These days scientists can map the surface of Venus using radar. We can even explore the surface of Venus from our own computer using Google Maps.
We can see features like Artemis Chasma — a huge crack that surrounds a circular ridge of rock called Artemis Corona. This crack is about 2100km from edge to edge. You could fit most of Europe into it.
Venus is the only planet in our Solar System named after a woman (the Roman goddess of love) and most of the features on Venus are also named after women. The chasms are named after moon and hunt goddesses (like the Roman goddess Artemis) and the craters all have women’s names. A few of the craters are even named after real women, like Beatrix Potter.
Life on Venus
But just because we can now explore Venus from our living rooms, that doesn’t mean it can’t still fill us with wonder. Billions of years ago, before the Sun got bright and hot enough to turn any water on Venus into gas, there may once have been an ocean!
Some scientists think that Venus could have been a suitable place for life for around 3 billion years. That’s plenty of time for tiny, simple forms of life — microorganisms — to develop.
There may even be life on Venus today. Scientists have recently found evidence that some of the volcanoes on Venus are still active. Could the gases coming from these volcanoes be feeding microorganisms high above the surface of Venus where the temperature is mild?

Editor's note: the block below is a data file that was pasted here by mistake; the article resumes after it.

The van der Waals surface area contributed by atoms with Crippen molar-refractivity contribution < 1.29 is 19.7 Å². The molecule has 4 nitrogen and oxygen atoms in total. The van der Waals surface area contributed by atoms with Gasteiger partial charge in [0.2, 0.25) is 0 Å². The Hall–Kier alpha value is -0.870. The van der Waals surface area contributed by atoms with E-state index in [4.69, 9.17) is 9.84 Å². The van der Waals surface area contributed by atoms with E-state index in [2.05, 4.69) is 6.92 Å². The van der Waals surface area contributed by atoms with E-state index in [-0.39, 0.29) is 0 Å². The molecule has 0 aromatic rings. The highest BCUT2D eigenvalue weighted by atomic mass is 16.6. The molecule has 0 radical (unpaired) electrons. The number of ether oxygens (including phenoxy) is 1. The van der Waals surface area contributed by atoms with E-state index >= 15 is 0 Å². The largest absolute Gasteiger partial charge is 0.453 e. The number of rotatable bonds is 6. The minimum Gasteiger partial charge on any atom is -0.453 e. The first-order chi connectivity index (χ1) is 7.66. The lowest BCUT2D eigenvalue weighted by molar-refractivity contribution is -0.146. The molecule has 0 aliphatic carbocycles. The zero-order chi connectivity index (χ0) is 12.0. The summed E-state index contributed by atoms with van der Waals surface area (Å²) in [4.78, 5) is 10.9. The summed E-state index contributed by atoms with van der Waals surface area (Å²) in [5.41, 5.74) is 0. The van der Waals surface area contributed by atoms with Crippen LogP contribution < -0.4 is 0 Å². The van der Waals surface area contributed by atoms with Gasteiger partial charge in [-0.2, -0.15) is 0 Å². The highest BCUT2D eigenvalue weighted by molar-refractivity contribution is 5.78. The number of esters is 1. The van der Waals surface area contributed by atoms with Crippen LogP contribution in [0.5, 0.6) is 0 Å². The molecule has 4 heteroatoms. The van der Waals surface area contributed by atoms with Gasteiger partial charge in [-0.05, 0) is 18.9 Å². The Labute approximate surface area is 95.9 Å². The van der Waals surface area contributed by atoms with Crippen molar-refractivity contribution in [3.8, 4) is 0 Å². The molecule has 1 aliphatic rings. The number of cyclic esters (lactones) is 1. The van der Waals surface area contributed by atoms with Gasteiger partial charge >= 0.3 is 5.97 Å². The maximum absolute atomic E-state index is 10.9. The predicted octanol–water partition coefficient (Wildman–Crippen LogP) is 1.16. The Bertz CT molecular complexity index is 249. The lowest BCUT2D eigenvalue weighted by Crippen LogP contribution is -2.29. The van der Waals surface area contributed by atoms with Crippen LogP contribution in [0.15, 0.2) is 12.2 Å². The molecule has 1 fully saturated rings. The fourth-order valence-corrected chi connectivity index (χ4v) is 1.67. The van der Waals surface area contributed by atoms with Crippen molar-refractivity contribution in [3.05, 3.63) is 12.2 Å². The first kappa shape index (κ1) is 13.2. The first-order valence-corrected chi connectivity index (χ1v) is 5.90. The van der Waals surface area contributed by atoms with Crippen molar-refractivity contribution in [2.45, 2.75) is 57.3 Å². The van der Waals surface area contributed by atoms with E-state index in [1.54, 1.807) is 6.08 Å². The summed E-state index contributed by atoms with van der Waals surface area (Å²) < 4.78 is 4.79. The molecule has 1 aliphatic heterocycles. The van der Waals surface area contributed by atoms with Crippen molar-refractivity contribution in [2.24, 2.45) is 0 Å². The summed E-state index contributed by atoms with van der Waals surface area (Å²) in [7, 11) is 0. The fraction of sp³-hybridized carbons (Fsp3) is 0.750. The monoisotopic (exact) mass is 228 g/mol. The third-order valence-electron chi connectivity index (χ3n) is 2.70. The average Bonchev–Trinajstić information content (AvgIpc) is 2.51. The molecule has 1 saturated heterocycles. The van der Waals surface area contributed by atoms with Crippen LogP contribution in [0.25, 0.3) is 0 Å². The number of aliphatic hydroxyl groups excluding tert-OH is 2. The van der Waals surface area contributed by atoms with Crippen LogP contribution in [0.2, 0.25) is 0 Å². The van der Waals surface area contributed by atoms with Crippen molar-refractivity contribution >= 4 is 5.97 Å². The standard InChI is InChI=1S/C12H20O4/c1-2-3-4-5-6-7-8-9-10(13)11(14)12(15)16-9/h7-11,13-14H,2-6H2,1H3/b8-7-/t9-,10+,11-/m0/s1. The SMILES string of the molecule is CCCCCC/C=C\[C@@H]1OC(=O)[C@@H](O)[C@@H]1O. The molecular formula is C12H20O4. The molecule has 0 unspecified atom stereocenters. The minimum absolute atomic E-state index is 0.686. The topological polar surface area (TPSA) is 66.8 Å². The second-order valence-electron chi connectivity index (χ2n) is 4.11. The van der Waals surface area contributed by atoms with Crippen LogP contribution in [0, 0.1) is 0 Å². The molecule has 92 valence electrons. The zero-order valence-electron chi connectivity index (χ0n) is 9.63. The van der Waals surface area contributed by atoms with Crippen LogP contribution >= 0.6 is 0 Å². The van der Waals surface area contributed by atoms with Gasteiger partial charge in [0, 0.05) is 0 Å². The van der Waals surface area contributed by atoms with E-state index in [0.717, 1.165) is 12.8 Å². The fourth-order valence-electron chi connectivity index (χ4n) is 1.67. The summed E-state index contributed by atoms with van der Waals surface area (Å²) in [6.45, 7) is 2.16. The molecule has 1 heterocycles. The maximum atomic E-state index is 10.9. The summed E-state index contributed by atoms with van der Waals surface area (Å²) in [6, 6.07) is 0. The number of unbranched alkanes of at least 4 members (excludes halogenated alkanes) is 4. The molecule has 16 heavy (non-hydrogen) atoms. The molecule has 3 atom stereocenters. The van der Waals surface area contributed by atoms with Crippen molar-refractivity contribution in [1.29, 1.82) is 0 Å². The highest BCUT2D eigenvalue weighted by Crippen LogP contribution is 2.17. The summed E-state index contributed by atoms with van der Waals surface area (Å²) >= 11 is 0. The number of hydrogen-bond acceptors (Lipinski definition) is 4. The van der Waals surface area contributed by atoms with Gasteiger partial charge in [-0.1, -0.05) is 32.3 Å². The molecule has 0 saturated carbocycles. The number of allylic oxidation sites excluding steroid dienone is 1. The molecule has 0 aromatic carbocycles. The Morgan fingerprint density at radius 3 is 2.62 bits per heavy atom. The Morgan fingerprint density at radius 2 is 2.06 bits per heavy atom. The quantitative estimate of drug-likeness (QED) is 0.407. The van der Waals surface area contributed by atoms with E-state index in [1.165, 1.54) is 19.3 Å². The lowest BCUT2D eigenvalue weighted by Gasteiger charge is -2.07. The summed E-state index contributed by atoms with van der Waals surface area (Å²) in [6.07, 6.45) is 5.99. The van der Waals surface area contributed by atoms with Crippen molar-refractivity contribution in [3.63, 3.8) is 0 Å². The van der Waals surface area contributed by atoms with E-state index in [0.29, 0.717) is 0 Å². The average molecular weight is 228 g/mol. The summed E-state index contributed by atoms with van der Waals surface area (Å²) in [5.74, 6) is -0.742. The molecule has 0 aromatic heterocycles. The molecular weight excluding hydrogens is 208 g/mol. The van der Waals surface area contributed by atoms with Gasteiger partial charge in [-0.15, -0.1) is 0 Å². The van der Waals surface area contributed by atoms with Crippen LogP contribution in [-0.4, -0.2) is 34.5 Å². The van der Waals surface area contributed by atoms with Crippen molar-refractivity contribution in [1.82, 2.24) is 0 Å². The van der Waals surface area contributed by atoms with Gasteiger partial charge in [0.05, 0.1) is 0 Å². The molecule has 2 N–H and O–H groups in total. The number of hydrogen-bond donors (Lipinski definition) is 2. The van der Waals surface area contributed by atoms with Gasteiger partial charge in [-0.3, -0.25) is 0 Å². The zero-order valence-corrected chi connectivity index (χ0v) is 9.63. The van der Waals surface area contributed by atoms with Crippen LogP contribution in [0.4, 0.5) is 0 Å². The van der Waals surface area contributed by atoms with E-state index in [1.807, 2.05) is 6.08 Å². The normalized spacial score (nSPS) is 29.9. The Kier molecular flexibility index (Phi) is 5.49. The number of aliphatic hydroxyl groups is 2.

Pictures of Venus taken using a type of camera that only captures ultraviolet light have revealed mysterious, dark lines in the clouds of Venus. Scientists have argued that these dark lines could be caused by microorganisms absorbing light to give them energy. Others have argued however, that the clouds of Venus simply don't have enough water to support life.
The Future of Venus
There's still much we have left to learn about Venus, but more information will be on it's way soon. In 2021, three new missions were announced that will help us to understand how Venus became the dangerous world we see today.
NASA’s VERITAS probe is expected to launch between 2028 and 2030, while the European Space Agency plans to launch the EnVision probe in the early 2030s. They will both study Venus from orbit, mapping the surface with radar in much greater detail than ever before.
Expected to launch in 2029 or 2030, NASA’s DAVINCI+ will be the first probe to enter the atmosphere of Venus since 1985. As it falls through the clouds, DAVINCI+ will study the chemicals it encounters, as well as the temperature, pressure, and winds. Once it’s beneath the clouds, the probe will start taking high-resolution images - the first photographs taken of the surface since Venera 13.
After falling for an hour DAVINCI+ will land on the surface. The information it sends back will help us to understand what Venus was once like and why it’s developed so differently to planet Earth. This will help us to learn more about Venus-like planets that orbit distant stars.
Like it's predecessors, DAVINCI+ won't have too long to send back this information. It's expected to only last 20 minutes on the surface before it’s destroyed by the pressure and heat.
Artist's impression of DAVINCI+
Credit: NASA GSFC visualization by CI Labs Michael Lentz and others
In the meantime, this beautiful yet hostile world can still be discovered with just our eyes. Just look for that really bright point of light low down in the sky, just above the houses.
If you’d like to find out a bit more about this amazing planet then take a look at the video below. It was originally live streamed on Facebook, and I use the free Planetarium software, Stellarium (download it here!) to look for Venus.